Quite an article on US cyber attacks on North Korean missile tests. A backgrounder on how David Sanger and Bill Broad got the story. Something like this is a lot of work. And dealing with it is even more work: Why the Trump administration isn’t ready. The difficult decisions and diplomacy ahead. Photo: CreditKorean Central News Agency, via Reuters Read More
Lessons from Reykjavik for Donald Trump and Vladimir Putin. Even though the meeting failed to produce agreement on a treaty, it was the basis for later progress.
The state of Trump’s State Department. Where is Rex Tillerson? Does Trump think he can “make deals” just by sitting down with foreign leaders?
The Women’s Marches on January 21 were the largest protests ever in the United States. Photo of the march in Fairbanks, Alaska.
Apologies for not posting my own writing for so long. I am working on posts, but so much news is coming out that it is hard to keep track. Here’s what others have been writing. Oh, and a movie recommendation: go see “Hidden Figures.” It is extremely accurate about what women of color faced in science in the early 1960s, much of which all women faced. I experienced a number of the situations depicted. And the clothes and other props are very well done. Read More
This story goes back to 2007, when Israel bombed a nuclear reactor under construction in Syria. It’s a detailed account from Michael Hayden, who was director of the CIA at the time. The uncertainties and the complexity of the story are normal for international affairs, and thus the story is a good example of the kind of thing President Donald Trump will face. Short version: Syria builds a nuclear reactor to produce bomb material. Israel wants America to destroy it. America refuses, Israel bombs the site. The world learns it was a reactor. But the whole thing is worth reading. Photo: The reactor before it was bombed. Read More
Why the State Department is worried about Donald Trump and his tweets. Could Trump’s tweets spark a nuclear arms race? The President (or President-elect) of the United States can’t just say anything, it turns out.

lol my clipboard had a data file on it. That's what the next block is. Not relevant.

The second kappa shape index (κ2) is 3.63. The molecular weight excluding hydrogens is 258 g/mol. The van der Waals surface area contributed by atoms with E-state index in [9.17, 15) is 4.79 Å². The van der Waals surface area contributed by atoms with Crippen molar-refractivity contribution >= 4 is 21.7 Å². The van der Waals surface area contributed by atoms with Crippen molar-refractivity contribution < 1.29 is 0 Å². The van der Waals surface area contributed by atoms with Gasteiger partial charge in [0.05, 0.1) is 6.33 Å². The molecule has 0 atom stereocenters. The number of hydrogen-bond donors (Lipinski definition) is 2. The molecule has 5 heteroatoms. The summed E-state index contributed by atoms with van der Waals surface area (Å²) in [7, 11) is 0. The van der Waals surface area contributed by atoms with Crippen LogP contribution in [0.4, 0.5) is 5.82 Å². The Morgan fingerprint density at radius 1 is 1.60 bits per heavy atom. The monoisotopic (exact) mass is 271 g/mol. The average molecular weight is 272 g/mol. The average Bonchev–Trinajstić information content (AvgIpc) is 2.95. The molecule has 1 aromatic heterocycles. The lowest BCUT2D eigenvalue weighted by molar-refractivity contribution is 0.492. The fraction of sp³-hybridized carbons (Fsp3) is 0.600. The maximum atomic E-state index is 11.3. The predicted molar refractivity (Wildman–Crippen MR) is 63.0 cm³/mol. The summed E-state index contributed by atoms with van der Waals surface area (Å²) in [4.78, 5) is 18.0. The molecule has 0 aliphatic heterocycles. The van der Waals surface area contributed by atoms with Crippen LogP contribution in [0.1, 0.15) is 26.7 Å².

Trump’s transition team has asked for the names of people working on climate change in the Department of Energy, women’s issues in the Department of State, and countering violent extremism in the Department of Homeland Security. So far those requests, looking very much like witch hunts, have been turned down. But once in office, Trump will have more leverage. Read More
Donald Trump tweeted today that the United States needs more nuclear weapons. So that has occupied a certain amount of mental space. I did a tweet stream. Here are the New York Times news and a Max Fisher explainer, NBC News, and Yahoo News. Particularly good from Jeffrey Lewis. We are in for uncertainty and instability if Trump continues his tweets.
This week is the twenty-fifth anniversary of the official dissolution of the Soviet Union. A reporter who grew up during that time reminisces. Photo from here.
Donald Trump continues to insist that hacking before the election could not have been by Russia. Germany, with an election in the near future, is seeing a similar pattern of hacking. Republicans in Congress are asking for an investigation. Republicans!
This is a good explanation of what the problem may be with Mike Flynn, Trump’s designated National Security Advisor. But the National Security Advisor is supposed to help in distinguishing bad information from good. Read More
Fidel Castro, who ruled through eleven American presidencies, is dead. The Miami Herald has the definitive (long) obituary. I think it’s a fair assessment; I recall Castro depicted in the United States as a freedom fighter against the landed overlords, and then his turn to Communism and the Soviet Union. As the obit says, we’ll never know if he was a communist all along. All that is vivid to me because my high school hosted a talk on Castro’s 1956 victory, one of my first understandings of international events. Read More